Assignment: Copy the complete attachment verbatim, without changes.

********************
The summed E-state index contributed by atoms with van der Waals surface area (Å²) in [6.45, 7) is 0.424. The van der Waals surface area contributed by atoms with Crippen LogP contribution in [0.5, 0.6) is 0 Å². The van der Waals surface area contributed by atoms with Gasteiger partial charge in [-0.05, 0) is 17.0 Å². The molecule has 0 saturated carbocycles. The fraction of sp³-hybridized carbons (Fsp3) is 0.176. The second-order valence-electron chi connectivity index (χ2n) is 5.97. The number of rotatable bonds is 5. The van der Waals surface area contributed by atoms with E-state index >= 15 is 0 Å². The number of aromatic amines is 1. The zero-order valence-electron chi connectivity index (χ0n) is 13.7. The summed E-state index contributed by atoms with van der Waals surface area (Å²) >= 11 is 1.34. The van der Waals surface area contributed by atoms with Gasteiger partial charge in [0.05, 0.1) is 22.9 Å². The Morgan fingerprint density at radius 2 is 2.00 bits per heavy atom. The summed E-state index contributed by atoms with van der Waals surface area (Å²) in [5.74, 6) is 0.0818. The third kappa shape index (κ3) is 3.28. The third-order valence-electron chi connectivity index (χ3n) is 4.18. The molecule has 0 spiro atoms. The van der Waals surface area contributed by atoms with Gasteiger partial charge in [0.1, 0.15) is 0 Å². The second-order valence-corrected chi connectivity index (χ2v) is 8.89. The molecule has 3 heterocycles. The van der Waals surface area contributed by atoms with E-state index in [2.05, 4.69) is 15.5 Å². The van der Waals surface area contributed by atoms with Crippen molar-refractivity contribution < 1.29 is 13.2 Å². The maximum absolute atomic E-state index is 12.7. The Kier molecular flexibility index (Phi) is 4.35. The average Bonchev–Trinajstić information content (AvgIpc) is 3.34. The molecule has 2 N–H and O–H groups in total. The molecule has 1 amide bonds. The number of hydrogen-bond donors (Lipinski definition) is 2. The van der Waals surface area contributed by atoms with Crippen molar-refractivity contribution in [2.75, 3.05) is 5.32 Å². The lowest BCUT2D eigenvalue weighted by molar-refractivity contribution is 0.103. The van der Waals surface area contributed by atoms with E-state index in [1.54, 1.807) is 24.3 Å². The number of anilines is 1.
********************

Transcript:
The summed E-state index contributed by atoms with van der Waals surface area (Å²) in [6.45, 7) is 0.424. The van der Waals surface area contributed by atoms with Crippen LogP contribution in [0.5, 0.6) is 0 Å². The van der Waals surface area contributed by atoms with Gasteiger partial charge in [-0.05, 0) is 17.0 Å². The molecule has 0 saturated carbocycles. The fraction of sp³-hybridized carbons (Fsp3) is 0.176. The second-order valence-electron chi connectivity index (χ2n) is 5.97. The number of rotatable bonds is 5. The van der Waals surface area contributed by atoms with E-state index >= 15 is 0 Å². The number of aromatic amines is 1. The zero-order valence-electron chi connectivity index (χ0n) is 13.7. The summed E-state index contributed by atoms with van der Waals surface area (Å²) >= 11 is 1.34. The van der Waals surface area contributed by atoms with Gasteiger partial charge in [0.05, 0.1) is 22.9 Å². The Morgan fingerprint density at radius 2 is 2.00 bits per heavy atom. The summed E-state index contributed by atoms with van der Waals surface area (Å²) in [5.74, 6) is 0.0818. The third kappa shape index (κ3) is 3.28. The third-order valence-electron chi connectivity index (χ3n) is 4.18. The molecule has 0 spiro atoms. The van der Waals surface area contributed by atoms with Gasteiger partial charge in [0.1, 0.15) is 0 Å². The second-order valence-corrected chi connectivity index (χ2v) is 8.89. The molecule has 3 heterocycles. The van der Waals surface area contributed by atoms with E-state index in [2.05, 4.69) is 15.5 Å². The van der Waals surface area contributed by atoms with Crippen molar-refractivity contribution < 1.29 is 13.2 Å². The maximum absolute atomic E-state index is 12.7. The Kier molecular flexibility index (Phi) is 4.35. The average Bonchev–Trinajstić information content (AvgIpc) is 3.34. The molecule has 2 N–H and O–H groups in total. The molecule has 1 amide bonds. The number of hydrogen-bond donors (Lipinski definition) is 2. The van der Waals surface area contributed by atoms with Crippen molar-refractivity contribution in [2.75, 3.05) is 5.32 Å². The lowest BCUT2D eigenvalue weighted by molar-refractivity contribution is 0.103. The van der Waals surface area contributed by atoms with E-state index in [1.54, 1.807) is 24.3 Å². The number of anilines is 1.